Corruption is not a monopoly of the Arabs. It is a very, very serious curse. It is something we should stamp out because, regardless of the ethical and moral implications, it produces serious misallocations of resources, so just the economics of corruption is bad. Corrupt officials are causing the distortion of many millions if not billions of dollars on the wrong projects, the wrong technologies, the wrong locations and the wrong suppliers. And then their countries are stuck with the consequences of a series of bad decisions for a generation.

How do you root out corruption?

Well, there are a number of ways. First of all, you have to pay your civil servants a decent wage. Sixty per cent of the acts we've identified occur in public procurement systems, systems that make upwards of 15 or 20 percent of the economy.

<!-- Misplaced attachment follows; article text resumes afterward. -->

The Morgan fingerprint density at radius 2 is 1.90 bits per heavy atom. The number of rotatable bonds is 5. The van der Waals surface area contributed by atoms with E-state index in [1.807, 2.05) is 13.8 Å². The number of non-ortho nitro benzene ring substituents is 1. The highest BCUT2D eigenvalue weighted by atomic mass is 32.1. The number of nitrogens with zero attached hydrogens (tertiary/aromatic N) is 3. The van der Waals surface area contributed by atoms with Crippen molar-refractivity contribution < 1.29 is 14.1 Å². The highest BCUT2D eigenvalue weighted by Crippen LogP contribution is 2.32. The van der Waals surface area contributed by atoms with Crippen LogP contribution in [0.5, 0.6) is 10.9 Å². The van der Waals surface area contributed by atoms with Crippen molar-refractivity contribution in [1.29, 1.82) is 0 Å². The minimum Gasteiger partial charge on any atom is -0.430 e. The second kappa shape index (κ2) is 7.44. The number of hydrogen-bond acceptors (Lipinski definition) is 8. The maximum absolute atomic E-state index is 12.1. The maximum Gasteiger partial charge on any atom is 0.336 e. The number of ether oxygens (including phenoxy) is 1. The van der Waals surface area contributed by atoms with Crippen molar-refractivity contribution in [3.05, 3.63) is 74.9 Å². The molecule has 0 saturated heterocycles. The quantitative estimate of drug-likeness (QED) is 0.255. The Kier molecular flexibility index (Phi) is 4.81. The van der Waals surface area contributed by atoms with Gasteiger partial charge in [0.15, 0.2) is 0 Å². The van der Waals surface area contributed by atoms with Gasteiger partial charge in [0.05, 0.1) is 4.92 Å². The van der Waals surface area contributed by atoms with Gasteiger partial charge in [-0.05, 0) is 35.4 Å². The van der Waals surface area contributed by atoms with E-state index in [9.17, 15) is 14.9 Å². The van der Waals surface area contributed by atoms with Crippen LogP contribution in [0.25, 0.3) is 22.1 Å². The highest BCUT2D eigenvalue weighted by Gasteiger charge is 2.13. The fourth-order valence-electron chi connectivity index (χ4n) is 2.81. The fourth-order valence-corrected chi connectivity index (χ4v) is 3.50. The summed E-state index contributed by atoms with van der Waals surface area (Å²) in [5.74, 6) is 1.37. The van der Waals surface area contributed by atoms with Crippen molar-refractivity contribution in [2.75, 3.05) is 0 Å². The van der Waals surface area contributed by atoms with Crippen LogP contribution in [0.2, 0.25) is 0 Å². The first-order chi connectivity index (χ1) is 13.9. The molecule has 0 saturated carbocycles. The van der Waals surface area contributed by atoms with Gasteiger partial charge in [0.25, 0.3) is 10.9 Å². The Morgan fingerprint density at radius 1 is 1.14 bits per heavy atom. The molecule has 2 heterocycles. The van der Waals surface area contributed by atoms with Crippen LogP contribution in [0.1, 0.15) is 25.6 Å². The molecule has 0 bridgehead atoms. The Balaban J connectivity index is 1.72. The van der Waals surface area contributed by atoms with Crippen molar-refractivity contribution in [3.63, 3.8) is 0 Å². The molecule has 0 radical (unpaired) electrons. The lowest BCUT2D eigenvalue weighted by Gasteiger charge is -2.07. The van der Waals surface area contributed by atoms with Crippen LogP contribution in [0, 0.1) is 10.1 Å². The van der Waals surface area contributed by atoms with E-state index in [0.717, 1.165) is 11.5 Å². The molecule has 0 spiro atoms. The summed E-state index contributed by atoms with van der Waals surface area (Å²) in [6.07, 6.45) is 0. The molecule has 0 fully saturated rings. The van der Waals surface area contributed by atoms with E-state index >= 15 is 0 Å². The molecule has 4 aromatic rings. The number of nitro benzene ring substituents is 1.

What does "public procurement" mean?

"Public procurement" means public purchases made by the government—national, state, city, state-run agencies and enterprises. There are mechanical ways in which procurement can be very transparent and competitive. One way is to run auctions. For example, we've been helping the Mexicans buy medicine. Their medical industry is very fractured. But now we've consolidated the purchasing system, saving around 8.5 billion pesos in two years.

Is the OECD contracted to do that?